People love to give unsolicited parenting advice, but the wisdom from your mother-in-law or your great aunt Bertha may not be what you need when your new baby refuses to sleep through the night or you’re struggling to get your teenager to do his homework. For that kind of advice, you want to turn to the experts. To help you up your parenting game, we’ve rounded up some of the best books from the top parenting experts. These must reads offer something for parents at every stage in the game.
Parenting Babies and Toddlers
Call Dr. Harvey Karp the baby soother. His book The Happiest Baby on the Block provides strategies to help calm crying babies and provide parents with peace of mind. Best of all, the advice in the book can also help babies sleep during the night. Score!
Brain Rules for Baby: How to Raise a Smart and Happy Child from Zero to Five by John Medina provides parents with advice on a child’s brain development and shares strategies on how handle emotions, teach self-control, and even how to take steps during pregnancy to improve a child’s future development.
Even more than a happy baby or a smart baby, parents want a baby who sleeps through the night. Dr. Robert Buckman and Gary Ezzo help make that happen through their book On Becoming Baby Wise: Giving Your Infant the GIFT of Nighttime Sleep. The methods used in the book are sometimes seen as controversial, but many parents have experienced their positive effects. Look for ways to make the suggestions in the book fit well for your family.
Although the title sounds questionable, Experimenting with Babies: 50 Amazing Science Projects You Can Perform on Your Kid by Shaun Gallagher actually helps parents connect with their babies and promote emotional, social, and intellectual development in babies. Many experiments relate to common milestones babies need to reach and require very few materials and little preparation to implement.
There’s no magic formula for potty training, but the advice found in Jamie Glowaki’s Oh Crap! Potty Training: Everything Modern Parents Need to Know to Do It Once and Do It Right comes close. The book helps parents determine if their kids are ready for potty training, and then shares a proven 6-step method to get the job done.
Parenting All Ages
Teaching kids goes beyond the basics of reading and arithmetic. The Whole-Brain Child: 12 Revolutionary Strategies to Nurture Your Child’s Developing Mind by Daniel Siegel and Tina Payne Bryson helps parents learn how their children’s brains are wired and maximize their learning potential. Best of all, the strategies found in the book can help with behavior management and discipline.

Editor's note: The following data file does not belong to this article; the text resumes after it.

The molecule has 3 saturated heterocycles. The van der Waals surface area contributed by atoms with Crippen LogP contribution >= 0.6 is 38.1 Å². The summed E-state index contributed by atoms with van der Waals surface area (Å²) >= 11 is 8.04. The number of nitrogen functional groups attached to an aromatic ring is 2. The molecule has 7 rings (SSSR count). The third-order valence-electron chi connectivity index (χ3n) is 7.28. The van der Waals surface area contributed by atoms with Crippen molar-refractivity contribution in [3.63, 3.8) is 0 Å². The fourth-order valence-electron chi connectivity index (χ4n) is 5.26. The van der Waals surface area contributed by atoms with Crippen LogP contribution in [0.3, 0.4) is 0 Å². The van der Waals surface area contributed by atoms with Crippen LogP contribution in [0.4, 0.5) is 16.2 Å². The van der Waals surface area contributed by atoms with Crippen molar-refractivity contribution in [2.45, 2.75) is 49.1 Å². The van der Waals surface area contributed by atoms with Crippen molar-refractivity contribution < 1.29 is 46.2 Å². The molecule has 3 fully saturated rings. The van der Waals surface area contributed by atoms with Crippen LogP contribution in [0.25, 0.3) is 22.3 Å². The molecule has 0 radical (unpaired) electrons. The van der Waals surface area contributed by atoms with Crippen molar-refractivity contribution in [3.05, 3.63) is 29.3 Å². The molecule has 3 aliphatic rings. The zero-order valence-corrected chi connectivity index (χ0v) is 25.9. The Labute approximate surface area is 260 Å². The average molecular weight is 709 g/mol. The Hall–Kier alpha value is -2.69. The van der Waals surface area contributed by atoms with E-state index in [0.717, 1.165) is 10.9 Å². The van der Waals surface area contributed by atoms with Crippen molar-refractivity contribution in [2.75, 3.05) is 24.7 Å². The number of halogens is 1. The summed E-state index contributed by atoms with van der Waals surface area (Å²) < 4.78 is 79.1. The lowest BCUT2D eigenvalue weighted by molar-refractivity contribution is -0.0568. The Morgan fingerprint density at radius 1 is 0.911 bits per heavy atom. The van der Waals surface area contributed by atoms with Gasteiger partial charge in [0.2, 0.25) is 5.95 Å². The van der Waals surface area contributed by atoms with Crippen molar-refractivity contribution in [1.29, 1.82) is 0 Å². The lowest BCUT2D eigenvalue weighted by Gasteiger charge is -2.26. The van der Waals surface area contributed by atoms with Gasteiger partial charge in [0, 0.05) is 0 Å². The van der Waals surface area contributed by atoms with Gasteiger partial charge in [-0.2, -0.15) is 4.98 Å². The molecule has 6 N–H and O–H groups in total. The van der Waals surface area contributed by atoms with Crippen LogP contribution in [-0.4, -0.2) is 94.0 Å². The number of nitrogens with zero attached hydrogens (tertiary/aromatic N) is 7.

As parents, it’s often difficult to communicate with kids, especially when they’re unhappy or choose to disobey instructions. “Didn’t I tell you to pick up your shoes three times?!” Adele Faber’s How to Talk So Kids Will Listen and Listen So Kids Will Talk helps improve the lines of communication between kids and parents. Advice includes tips for peaceful conflict resolution.
Some kids and teens get good grades at school and show exceptional intelligence, but when it comes to completing everyday tasks, their brains seem to shut down. Smart but Scattered: The Revolutionary “Executive Skills” Approach to Helping Kids Reach Their Potential by Peg Dawson and Richard Guare focuses on executive functioning skills, regular habits of the mind that help kids focus and complete daily routines.
Smart Money, Smart Kids by Dave Ramsey and Rachel Cruze takes the principles found in Dave Ramsey’s popular Financial Peace University and adapts them to help parents talk to their kids about money. The book covers topics such as giving kids an allowance (or commission), teaching them to give, spend, and save, and how to model strong money habits
Christian parents may find help in Paul David Tripp’s Parenting: 14 Gospel Principles That Can Radically Change Your Family which encourages parents to see the bigger picture and get away from the stressful to-do list filled method of parenting. Even non-Christian parents may find the book helpful to regain some of the joy that can be found in parenting.
Parenting can often be a thankless job and, sometimes, you can’t help but feel like you’re dooming your children to spend hours on a psychiatrist’s couch as adults. You’re Doing a Great Job!: 100 Ways You’re Winning at Parenting by Biz Ellis and Theresa Thorn helps give parents a boost of confidence. There are plenty of things you’re doing well, such as the fact that you left the house with everyone clothed. And if you didn’t do that, well maybe there’s something else in the book to cheer you up.